||Chapter 7 - News Web Sites
The World Wide Web developed as a news medium during the late 1990s and early years of the 21st century. Users recognized the information presentation qualities of the web before many newspaper or television journalists did. The web's unique combination of characteristics -- capacity, flexibility, permanence, immediacy and interactivity -- make it a powerful medium for the practice of journalism.
The news event that demonstrated the power of the web was the terrorist attacks on September 11, 2001. Much like what the sinking of the Titanic did for radio in 1912, this event showed that the web could be used by people to gain far more information than what could be presented on television and with far more speed than what could be delivered by newspapers.
Many questions about the web as a news medium have yet to be resolved. Those questions include what new forms of information presentation will be developed, how news organizations will make money from advertisers and users, and how users and journalists will interact. One example of the new uses of the web are web logs, journal-like web sites that present periodic entries from a writer to an audience. Web logs were originally used mostly by non-journalists, but they have been adopted by many journalists and news organizations, particularly to cover ongoing news events such as trials or political campaigns.
The web is a medium of convergence; that is, it provides a place for a variety of information styles and formats. No converged form of news presentation has yet emerged, however. Journalists on the web still rely on the traditional forms, such as the inverted pyramid news story.
- What are the five characteristics of the web that make it different from other news media?
- Which of these characteristics is most likely to have the greatest impact on the practice of journalism?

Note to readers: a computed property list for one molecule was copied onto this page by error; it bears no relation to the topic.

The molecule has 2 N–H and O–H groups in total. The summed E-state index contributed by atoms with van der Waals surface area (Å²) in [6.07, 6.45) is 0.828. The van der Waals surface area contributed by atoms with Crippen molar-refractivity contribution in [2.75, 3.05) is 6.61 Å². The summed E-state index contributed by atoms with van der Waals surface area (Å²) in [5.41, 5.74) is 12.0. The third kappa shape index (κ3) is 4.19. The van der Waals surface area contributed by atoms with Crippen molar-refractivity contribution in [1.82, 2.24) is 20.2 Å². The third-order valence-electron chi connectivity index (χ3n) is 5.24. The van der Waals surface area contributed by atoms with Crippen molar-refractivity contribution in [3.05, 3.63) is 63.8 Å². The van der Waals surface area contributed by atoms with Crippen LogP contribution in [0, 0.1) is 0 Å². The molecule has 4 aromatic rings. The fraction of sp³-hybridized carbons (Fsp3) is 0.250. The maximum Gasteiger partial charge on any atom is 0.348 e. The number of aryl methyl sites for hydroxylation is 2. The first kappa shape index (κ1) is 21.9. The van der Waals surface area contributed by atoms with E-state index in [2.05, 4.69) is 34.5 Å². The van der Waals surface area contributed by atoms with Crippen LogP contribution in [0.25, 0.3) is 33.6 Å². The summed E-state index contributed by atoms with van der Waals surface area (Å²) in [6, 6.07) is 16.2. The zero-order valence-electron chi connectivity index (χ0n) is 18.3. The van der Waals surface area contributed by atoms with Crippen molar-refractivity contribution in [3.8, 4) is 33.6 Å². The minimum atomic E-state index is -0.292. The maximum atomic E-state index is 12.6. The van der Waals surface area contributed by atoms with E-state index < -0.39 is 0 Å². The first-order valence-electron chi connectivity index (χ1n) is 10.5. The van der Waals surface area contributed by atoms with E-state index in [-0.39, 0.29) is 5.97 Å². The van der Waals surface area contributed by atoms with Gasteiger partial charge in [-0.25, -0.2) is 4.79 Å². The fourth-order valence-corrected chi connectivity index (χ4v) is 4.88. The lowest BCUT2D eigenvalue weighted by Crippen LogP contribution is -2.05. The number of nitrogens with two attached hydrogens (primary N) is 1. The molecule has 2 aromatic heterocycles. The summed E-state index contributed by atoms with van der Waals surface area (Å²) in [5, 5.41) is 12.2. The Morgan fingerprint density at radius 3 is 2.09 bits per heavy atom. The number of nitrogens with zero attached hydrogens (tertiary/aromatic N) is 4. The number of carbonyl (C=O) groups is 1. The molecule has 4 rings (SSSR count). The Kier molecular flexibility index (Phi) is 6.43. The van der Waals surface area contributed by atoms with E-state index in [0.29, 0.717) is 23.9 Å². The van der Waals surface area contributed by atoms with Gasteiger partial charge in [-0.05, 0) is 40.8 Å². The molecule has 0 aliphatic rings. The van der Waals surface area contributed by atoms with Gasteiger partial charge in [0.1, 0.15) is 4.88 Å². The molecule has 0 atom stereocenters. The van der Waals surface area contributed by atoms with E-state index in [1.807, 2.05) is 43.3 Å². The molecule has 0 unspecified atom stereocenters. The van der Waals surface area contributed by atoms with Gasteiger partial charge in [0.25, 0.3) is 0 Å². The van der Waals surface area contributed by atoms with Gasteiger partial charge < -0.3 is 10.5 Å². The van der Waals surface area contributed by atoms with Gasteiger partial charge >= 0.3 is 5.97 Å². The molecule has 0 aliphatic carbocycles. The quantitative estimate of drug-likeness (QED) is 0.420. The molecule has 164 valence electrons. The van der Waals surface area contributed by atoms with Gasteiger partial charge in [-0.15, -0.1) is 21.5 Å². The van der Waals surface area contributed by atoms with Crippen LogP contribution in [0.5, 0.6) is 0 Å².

- What happens to the traditional idea of a deadline in web journalism?
- What is shovelware?
- What are weblogs? Why are they an important part of the debate about web journalism?
- What effect did the events of September 11 have on web journalism?
- The book says that the web has made news web sites out of sites that did not originally intend to be that. What is meant by that statement? What are some examples that you can cite?
Accelerated news. The chapter begins with the example of the capture of Saddam Hussein (right) in December 2003. The news came early on Sunday morning, after most newspapers in America had been printed. There would not be another newspaper for 24 hours. The example shows how newspapers, bound by their printing schedules, can be far behind the news. What other examples since Saddam's capture can you think of that leave newspapers behind? How have they responded?
Shovelware or not. The book chapter outlines several different approaches that news organizations may take to "populating" a site -- from shovelware (see definition below) to developing original content. Look at the web site for the newspaper in your area. How would you characterize it according to the descriptions in the book?